According to the building plans, my office and the other two study rooms will be demolished; the AV room will be converted into two faculty bathrooms, the front window will become the new entrance, and other windows and walls will be knocked out to make way for the new media lab.
To put the process of the renovations in perspective, I thought I should back up and post a few “Before” photos. The gallery illustrates the library in 2008 when I first arrived at Bob Jones High School and the library in 2012 before, during, and after my mini renovation.
Four years later, I was selected for the library media specialist job. I wanted to change the atmosphere of the library and give it an updated look. None of my ideas were small – the plans I drew up called for moving every bookshelf, every table, and dismantling the GIANT circulation desk. My guestimated timeline was much shorter than the two and a half months it actually took, but I finished before the first day of school. Even though I didn’t get to do everything I planned, I’m really pleased with the way it turned out.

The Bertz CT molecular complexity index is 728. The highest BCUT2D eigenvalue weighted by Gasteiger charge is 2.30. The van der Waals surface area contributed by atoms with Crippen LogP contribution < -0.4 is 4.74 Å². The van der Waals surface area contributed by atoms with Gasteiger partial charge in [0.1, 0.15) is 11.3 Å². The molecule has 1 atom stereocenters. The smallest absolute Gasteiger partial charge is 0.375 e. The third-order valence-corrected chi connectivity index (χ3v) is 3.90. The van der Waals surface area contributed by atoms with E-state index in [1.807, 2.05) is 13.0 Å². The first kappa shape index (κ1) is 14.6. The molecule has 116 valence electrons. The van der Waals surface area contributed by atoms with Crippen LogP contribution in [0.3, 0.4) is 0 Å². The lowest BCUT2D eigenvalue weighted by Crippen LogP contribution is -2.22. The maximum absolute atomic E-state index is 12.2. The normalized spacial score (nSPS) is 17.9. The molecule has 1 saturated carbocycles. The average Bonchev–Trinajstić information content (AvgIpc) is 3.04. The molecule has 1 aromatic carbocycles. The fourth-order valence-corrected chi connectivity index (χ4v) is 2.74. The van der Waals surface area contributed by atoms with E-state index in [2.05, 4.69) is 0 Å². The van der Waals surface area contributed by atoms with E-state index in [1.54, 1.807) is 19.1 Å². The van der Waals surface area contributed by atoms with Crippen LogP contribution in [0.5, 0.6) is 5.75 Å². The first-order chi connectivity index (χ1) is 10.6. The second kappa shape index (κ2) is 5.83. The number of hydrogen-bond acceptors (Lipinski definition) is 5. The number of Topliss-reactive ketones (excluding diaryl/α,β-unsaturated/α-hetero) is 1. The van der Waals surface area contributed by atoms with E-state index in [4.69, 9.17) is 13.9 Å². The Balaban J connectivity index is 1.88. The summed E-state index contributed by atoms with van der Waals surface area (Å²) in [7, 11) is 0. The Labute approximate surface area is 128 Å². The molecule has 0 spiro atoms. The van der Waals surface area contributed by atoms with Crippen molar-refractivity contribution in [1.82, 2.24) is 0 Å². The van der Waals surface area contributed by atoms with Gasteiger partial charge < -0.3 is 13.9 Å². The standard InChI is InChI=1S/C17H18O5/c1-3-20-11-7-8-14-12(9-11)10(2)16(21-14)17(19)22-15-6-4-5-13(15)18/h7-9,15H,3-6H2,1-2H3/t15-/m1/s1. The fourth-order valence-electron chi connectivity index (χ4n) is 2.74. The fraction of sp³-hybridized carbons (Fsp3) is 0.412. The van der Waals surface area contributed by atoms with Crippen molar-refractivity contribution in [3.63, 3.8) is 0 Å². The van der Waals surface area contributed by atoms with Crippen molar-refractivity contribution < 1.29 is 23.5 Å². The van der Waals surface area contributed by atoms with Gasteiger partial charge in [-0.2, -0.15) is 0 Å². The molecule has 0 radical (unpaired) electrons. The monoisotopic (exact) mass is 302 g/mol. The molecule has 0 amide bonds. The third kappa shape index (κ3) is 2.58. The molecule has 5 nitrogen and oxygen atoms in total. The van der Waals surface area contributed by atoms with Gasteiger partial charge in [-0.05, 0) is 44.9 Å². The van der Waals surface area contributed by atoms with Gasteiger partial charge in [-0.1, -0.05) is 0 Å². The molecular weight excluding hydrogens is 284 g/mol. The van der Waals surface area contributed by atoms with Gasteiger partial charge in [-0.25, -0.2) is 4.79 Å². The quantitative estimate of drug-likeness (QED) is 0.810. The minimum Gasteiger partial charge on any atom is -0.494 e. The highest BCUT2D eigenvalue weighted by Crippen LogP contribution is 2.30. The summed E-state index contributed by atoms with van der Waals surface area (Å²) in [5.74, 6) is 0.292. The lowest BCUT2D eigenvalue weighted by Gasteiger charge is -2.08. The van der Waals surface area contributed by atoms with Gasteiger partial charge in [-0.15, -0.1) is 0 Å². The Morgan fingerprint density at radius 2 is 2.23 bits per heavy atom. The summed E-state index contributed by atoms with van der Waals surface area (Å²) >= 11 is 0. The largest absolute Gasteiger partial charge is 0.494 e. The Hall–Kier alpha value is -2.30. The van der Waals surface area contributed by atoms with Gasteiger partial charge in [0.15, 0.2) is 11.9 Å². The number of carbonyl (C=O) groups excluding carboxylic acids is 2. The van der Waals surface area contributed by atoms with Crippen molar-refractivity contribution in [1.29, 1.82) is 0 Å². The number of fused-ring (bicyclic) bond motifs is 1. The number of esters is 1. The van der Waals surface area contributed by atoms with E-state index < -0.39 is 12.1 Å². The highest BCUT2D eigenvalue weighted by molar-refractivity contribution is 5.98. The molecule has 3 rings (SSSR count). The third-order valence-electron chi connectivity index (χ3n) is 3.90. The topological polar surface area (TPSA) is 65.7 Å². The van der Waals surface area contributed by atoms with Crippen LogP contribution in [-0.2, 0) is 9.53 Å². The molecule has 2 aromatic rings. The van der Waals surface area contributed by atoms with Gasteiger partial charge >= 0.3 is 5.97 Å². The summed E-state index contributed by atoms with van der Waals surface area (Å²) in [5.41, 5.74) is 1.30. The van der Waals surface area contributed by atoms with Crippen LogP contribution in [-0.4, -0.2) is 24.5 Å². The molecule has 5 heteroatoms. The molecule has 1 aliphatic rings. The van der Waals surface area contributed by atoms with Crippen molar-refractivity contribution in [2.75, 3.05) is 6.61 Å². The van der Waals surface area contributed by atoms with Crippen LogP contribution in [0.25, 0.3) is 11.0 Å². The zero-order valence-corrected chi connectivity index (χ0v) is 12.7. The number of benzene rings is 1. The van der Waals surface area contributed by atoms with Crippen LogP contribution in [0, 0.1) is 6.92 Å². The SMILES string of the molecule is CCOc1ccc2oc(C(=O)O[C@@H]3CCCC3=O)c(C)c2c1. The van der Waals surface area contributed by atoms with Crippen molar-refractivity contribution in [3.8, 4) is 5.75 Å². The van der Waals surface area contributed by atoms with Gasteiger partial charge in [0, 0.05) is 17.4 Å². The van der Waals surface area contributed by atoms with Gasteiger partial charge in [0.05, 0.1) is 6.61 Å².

My motto: Go big, or go home.
These book benches are nothing short of art that one can sit upon to well… read.
What are readers really saying when they claim that a book brought tears to their eyes?
In my college classroom I often ask students about their technology habits and, to my surprise, I repeatedly find that this “tech generation” is not as active as we have come to believe….
Something to think about when planning for next school year…